Ryan is a Java developer working in software engineering research. His research mainly focuses on source code analysis and development tools. Ryan has posted 24 posts at DZone. You can read more from them at their website. View Full User Profile

How “Hello World” Gets Printed? – A Complete Life Cycle

  • submit to reddit

Update(5/2/2013): The following question was posted on Stack Overflow on April 30th, it has been moved to wiki. If you think it is a good question, you can request "reopen" the question. Or you can go to my blog post  to make a point. 

I posted this question on Stack Overflow today because the complete life cycle of a simple program is interesting.

I will keep updating the post by using answers/comments to make it more complete. I surely will up vote any answer/comment that makes sense. Please up vote or post answer/comment to help. Thanks a lot!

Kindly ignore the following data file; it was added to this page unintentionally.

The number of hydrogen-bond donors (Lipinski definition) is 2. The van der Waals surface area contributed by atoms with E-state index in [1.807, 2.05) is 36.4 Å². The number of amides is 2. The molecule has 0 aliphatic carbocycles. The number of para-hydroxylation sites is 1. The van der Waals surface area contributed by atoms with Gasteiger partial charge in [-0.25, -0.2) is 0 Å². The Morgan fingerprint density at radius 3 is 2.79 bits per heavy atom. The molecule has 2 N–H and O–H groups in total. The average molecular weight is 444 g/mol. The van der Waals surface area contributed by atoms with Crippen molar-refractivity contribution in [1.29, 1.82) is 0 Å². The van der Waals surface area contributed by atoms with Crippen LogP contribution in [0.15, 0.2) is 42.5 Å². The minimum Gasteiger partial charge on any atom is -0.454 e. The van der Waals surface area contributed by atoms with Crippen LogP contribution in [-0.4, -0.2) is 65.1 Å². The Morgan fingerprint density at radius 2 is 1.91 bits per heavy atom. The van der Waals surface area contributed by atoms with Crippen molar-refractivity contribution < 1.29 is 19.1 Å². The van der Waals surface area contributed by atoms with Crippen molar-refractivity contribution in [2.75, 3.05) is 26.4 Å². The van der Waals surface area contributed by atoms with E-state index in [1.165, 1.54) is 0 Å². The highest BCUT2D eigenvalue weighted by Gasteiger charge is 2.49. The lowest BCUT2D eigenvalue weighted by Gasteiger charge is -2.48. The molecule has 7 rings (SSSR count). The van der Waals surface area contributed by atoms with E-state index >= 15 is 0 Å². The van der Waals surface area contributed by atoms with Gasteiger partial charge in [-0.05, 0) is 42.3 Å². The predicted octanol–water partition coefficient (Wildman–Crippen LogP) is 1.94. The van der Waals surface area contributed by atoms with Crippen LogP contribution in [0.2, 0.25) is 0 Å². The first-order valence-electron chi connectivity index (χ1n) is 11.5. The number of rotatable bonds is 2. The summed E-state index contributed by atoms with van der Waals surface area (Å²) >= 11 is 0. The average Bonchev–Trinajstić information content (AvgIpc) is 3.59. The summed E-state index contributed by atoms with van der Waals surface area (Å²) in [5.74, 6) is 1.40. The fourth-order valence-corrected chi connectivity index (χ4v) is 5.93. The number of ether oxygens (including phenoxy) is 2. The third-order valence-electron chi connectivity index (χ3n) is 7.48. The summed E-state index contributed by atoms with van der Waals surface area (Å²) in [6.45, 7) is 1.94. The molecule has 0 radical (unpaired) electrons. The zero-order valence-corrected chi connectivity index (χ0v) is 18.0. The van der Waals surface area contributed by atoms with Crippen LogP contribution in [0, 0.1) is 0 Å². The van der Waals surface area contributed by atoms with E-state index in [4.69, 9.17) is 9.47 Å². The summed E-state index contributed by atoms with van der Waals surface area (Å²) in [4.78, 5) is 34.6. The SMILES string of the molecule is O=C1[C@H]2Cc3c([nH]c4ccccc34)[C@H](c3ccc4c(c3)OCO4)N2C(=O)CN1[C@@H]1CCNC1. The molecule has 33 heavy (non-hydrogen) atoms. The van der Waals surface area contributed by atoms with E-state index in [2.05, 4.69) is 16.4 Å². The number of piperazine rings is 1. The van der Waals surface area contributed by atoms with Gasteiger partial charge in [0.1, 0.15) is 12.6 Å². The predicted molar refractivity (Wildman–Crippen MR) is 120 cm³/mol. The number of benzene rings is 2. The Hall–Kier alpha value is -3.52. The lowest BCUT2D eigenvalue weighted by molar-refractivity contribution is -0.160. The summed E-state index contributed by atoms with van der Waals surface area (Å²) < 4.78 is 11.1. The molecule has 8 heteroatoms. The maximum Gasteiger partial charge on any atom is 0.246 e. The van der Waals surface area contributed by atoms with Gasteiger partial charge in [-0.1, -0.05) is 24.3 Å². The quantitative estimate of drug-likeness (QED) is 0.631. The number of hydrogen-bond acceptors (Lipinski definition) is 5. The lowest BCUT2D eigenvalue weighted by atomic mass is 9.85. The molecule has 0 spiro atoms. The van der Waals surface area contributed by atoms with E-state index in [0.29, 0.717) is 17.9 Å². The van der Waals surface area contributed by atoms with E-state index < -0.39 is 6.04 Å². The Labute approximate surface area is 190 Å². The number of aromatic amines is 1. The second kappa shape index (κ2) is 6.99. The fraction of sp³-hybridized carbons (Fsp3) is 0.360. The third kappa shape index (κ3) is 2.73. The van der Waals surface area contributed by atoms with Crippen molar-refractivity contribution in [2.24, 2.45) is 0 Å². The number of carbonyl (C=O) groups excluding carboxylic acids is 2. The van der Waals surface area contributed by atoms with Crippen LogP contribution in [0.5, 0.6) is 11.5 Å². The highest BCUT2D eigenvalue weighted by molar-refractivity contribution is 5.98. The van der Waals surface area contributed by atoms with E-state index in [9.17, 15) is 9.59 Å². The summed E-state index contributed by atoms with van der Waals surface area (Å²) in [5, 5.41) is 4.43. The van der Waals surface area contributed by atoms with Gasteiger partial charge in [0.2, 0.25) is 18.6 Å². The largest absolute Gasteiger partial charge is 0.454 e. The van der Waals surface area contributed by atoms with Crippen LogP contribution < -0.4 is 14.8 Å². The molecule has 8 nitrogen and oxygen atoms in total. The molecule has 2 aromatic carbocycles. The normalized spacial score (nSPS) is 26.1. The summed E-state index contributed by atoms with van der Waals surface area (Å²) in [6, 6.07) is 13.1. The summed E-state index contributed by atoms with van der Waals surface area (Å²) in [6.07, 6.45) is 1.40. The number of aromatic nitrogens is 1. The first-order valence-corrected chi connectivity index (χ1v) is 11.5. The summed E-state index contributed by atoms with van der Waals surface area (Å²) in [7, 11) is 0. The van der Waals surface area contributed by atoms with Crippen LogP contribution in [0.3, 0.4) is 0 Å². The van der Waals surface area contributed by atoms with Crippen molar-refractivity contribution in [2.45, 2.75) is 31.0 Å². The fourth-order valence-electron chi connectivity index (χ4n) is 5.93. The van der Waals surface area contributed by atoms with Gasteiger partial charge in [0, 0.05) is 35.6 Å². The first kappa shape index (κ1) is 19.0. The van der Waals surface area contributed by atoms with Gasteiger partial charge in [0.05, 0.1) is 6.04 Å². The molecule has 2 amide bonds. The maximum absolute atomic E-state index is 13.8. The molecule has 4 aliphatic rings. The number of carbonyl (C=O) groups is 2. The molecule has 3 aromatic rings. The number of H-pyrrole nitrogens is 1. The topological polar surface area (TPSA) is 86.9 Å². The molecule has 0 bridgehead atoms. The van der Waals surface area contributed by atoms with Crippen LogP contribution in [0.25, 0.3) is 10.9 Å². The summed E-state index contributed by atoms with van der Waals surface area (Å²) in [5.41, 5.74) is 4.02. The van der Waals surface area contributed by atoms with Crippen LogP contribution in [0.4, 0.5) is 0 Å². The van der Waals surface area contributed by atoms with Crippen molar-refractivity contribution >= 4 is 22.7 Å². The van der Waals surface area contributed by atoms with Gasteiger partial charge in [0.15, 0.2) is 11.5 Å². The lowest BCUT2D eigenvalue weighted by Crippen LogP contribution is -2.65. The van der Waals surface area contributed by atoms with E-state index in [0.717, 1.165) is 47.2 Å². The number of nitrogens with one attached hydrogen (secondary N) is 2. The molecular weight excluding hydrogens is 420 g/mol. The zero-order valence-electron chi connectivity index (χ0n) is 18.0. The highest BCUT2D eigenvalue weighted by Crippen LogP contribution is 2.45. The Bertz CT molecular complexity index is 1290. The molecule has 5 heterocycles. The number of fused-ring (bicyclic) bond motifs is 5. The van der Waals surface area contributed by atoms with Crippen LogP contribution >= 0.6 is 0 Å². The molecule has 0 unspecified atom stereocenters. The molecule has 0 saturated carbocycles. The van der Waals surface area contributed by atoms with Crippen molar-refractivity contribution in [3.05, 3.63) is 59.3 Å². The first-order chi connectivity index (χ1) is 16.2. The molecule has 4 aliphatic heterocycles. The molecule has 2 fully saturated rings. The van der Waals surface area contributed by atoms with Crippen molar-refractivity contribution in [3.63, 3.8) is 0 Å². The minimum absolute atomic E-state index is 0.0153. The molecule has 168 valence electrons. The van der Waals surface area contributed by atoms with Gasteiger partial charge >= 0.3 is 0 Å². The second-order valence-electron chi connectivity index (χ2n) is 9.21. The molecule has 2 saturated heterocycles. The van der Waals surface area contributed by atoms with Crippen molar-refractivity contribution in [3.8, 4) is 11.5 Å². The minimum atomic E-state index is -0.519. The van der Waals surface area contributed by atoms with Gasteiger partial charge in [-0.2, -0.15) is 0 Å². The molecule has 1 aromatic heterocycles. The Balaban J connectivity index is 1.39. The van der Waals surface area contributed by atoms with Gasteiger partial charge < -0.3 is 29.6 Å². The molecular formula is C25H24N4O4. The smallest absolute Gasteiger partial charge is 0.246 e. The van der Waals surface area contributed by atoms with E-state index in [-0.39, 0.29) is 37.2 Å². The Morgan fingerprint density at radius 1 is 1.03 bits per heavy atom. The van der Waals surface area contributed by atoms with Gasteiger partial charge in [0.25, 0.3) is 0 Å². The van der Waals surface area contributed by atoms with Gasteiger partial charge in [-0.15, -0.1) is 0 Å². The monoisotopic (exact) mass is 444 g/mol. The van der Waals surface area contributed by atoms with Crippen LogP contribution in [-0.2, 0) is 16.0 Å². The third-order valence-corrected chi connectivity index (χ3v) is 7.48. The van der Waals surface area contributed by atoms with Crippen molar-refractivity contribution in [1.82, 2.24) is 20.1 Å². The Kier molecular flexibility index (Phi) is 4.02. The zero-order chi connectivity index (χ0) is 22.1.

Question link: http://stackoverflow.com/q/16311867/127859

The following is THE HelloWorld program that everybody knows.


It is compiled to bytecode like the following.


The bytecode is not readable, but we can use javap -classpath . -c HelloWorld to see mnemonics like the following.


Then it gets loaded, linked and initialized in JVM.


Since it has only one thread, let’s assume it is the the left thread in the following JVM run-time data area.


JVM makes the x86 instructions.

JVM threads are user-level threads, so it will be mapped to kernel. In Ubuntu, it is one-to-one mapping like the following:


What is operating system’s role for this particular program?

JVM is on top of gllibc, syscalls. io driver in os will be responsible for printing words in the console. io related syscalls should be implemented in io subsystem in os.

What is next in Architecture?

Fetch instruction, decode, execute, memory access, write back in 5-steps MIPS.



Published at DZone with permission of its author, Ryan Wang. (source)

(Note: Opinions expressed in this article and its replies are the opinions of their respective authors and not those of DZone, Inc.)